On "Tea and Coal"

Eliza Proctor

December 6, 2022

Proctor 1 Eliza Proctor’un <i>Çay ve Kömür</i> işinden detay, <i>Seretonin II</i> (1992), Yedikule Gazhanesi, İstanbul
Sanatçının izniyle
Details from Eliza Proctor’s Çay ve Kömür [Tea and Coal], Seretonin II (1992), Yedikule Gasworks, Istanbul
Courtesy the artist
*Eliza Proctor was among the participants of the exhibition Seretonin II (1992) held in Istanbul’s Yedikule Gasworks. The following piece by Proctor was written in October 2022 as a tribute to the collective spirit of the event, and published as part of Salt’s The 90s Onstage exhibition.

Creating Çay ve Kömür [Tea and Coal] for Seretonin II was an immersive experience. I dove right in on the invitation… I recall Vasıf [Kortun] introduced me to Arhan [Kayar]. Both were so welcoming! Once we walked through the gate of the Gazhane and while meeting some of the workmen, I remember being completely stunned by the black-on-gray environment. Everything was just covered in coal dust. I just started exploring, I went back again and again. I worked on many ideas and experimented with different materials. The workmen were tolerant of me, I mean… I was climbing all over, up on the top of the holding tanks, the cooling tower, everywhere. I ate lunch with them, I played nine rocks with them, drank tea with them. What I found was this incredible determination by the workmen to create a life-affirming environment with green gardens in nooks and crannies. They had a beautiful enclosed green vine tea garden, they even were growing brilliant red peppers on the top of the water-cooling tower! This juxtaposition of color was startling and wonderful.

Seretoninii Cayvekomur Dokuztas Elizachrisratteworkmen Elizaproctor Eliza Proctor, Gazhane işçileriyle dokuz taş oynarken<br />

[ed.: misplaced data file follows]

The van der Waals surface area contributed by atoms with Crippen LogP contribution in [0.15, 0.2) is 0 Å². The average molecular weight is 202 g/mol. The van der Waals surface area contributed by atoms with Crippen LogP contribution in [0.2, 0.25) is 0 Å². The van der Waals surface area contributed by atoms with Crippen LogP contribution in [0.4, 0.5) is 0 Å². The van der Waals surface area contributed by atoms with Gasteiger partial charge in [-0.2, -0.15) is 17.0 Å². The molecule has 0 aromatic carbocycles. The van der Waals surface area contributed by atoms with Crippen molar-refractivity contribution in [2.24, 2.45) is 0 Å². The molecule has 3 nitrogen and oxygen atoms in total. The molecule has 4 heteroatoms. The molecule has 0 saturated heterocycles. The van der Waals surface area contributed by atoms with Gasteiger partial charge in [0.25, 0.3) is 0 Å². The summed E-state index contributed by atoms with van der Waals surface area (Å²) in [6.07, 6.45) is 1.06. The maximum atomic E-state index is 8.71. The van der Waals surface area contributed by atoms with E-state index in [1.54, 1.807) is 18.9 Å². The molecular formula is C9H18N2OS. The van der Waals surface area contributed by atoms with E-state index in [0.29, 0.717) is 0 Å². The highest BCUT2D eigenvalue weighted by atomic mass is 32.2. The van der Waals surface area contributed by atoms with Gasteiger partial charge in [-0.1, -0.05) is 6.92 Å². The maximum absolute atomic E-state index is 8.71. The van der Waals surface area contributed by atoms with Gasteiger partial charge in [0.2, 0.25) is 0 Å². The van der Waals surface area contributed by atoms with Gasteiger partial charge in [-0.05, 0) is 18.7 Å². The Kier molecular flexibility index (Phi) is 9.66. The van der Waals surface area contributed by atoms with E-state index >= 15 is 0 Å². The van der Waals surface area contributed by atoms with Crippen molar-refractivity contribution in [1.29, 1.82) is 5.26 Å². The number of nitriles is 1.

Sanatçının izniyle<br />
Eliza Proctor playing nine rocks with the gashouse workers
Courtesy the artist

The Gazhane was feeding the city with gas made from burning coal and these men worked 24/7 in three shifts. I wanted to reflect the pride they showed for their work & workplace by incorporating their daily sustenance—glasses of tea—while also reflecting the damaging effects the work could have on their health.

I chose the five windows in the main furnace building, because the windows had no glass and were only framework. When the building was built, according to the workmen, the beautiful arched windows had glass, but in the very first firing of the furnaces, the smoke overwhelmed the entire interior and the director instructed the men to break out all the glass to allow for the smoke to escape. They never replaced the glass.

The construction of the installation was formed, aside from the glasses, by utilizing scrap materials that I found on site. When I needed a way to chop the sheet metal and rusted fencing wire I had found, they sent me over to the neighboring Railway Repair Yard where I was able to work with their large sheet metal cutter. Also, even though I was plenty experienced, one workman insisted on doing the welding for me as a gesture of support for the project.

Opening night, tea was brewed and I climbed up and poured the tea. In daylight, backed by the sky, it was a constellation of brilliant color. 103 glasses of tea for 103 workmen. Within three days, after multiple firings of the furnaces, the tea in all the glasses of the installation had gone dark with coal dust… After a week they started to evaporate and became more and more densely dark. By the time the exhibition was closed, the tea was sludge.

Seretoninii Cayvekomur Openingnightshadow Elizaproctor Eliza Proctor, <i>Seretonin II</i> (1992) sergisinin açılış gecesinden görünüm, Yedikule Gazhanesi, Istanbul<br />
Sanatçının izniyle<br />
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Eliza Proctor, view from the opening night of Seretonin II (1992), Yedikule Gasworks, Istanbul
Courtesy the artist

Not long after the exhibition opened some workmen came to me and said: “We can see. We understand.” They asked to join the exhibition with their own “artwork,” they would file a petition for more comprehensive health benefits from the city.